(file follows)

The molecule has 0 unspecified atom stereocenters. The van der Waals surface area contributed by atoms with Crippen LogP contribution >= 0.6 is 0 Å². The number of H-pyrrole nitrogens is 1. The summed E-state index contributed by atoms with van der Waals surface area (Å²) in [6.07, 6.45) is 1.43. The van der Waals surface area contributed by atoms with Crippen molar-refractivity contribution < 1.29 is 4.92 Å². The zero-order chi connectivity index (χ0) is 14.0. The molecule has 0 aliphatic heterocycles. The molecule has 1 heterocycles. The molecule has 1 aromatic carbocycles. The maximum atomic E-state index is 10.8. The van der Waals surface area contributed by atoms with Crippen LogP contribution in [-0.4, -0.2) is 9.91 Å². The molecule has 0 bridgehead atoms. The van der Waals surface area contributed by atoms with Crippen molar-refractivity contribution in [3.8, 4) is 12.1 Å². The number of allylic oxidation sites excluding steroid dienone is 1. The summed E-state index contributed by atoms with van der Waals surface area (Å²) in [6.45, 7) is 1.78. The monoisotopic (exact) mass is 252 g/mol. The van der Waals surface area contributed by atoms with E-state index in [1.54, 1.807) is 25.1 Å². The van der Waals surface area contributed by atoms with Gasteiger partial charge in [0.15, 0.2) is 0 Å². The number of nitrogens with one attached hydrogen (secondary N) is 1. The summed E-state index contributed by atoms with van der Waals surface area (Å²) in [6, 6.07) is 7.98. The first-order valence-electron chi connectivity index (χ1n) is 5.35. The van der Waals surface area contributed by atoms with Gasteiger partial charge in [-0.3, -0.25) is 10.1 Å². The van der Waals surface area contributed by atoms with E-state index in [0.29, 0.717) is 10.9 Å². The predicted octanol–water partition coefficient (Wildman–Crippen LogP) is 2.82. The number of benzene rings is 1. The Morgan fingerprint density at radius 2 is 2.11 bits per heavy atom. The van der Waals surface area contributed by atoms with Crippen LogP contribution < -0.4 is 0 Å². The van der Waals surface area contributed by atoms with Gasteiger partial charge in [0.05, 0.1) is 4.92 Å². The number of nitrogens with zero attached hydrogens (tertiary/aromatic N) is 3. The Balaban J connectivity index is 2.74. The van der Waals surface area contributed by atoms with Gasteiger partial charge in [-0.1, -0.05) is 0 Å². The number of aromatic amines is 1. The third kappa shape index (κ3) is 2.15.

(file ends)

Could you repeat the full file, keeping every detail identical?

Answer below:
The molecule has 0 unspecified atom stereocenters. The van der Waals surface area contributed by atoms with Crippen LogP contribution >= 0.6 is 0 Å². The number of H-pyrrole nitrogens is 1. The summed E-state index contributed by atoms with van der Waals surface area (Å²) in [6.07, 6.45) is 1.43. The van der Waals surface area contributed by atoms with Crippen molar-refractivity contribution < 1.29 is 4.92 Å². The zero-order chi connectivity index (χ0) is 14.0. The molecule has 0 aliphatic heterocycles. The molecule has 1 heterocycles. The molecule has 1 aromatic carbocycles. The maximum atomic E-state index is 10.8. The van der Waals surface area contributed by atoms with Crippen LogP contribution in [-0.4, -0.2) is 9.91 Å². The molecule has 0 bridgehead atoms. The van der Waals surface area contributed by atoms with Crippen molar-refractivity contribution in [3.8, 4) is 12.1 Å². The number of allylic oxidation sites excluding steroid dienone is 1. The summed E-state index contributed by atoms with van der Waals surface area (Å²) in [6.45, 7) is 1.78. The monoisotopic (exact) mass is 252 g/mol. The van der Waals surface area contributed by atoms with E-state index in [1.54, 1.807) is 25.1 Å². The van der Waals surface area contributed by atoms with Gasteiger partial charge in [0.15, 0.2) is 0 Å². The number of nitrogens with one attached hydrogen (secondary N) is 1. The summed E-state index contributed by atoms with van der Waals surface area (Å²) in [6, 6.07) is 7.98. The first-order valence-electron chi connectivity index (χ1n) is 5.35. The van der Waals surface area contributed by atoms with Gasteiger partial charge in [-0.3, -0.25) is 10.1 Å². The van der Waals surface area contributed by atoms with E-state index in [0.29, 0.717) is 10.9 Å². The predicted octanol–water partition coefficient (Wildman–Crippen LogP) is 2.82. The number of benzene rings is 1. The Morgan fingerprint density at radius 2 is 2.11 bits per heavy atom. The van der Waals surface area contributed by atoms with Crippen LogP contribution < -0.4 is 0 Å². The van der Waals surface area contributed by atoms with Gasteiger partial charge in [0.05, 0.1) is 4.92 Å². The number of nitrogens with zero attached hydrogens (tertiary/aromatic N) is 3. The Balaban J connectivity index is 2.74. The van der Waals surface area contributed by atoms with Gasteiger partial charge in [-0.1, -0.05) is 0 Å². The number of aromatic amines is 1. The third kappa shape index (κ3) is 2.15.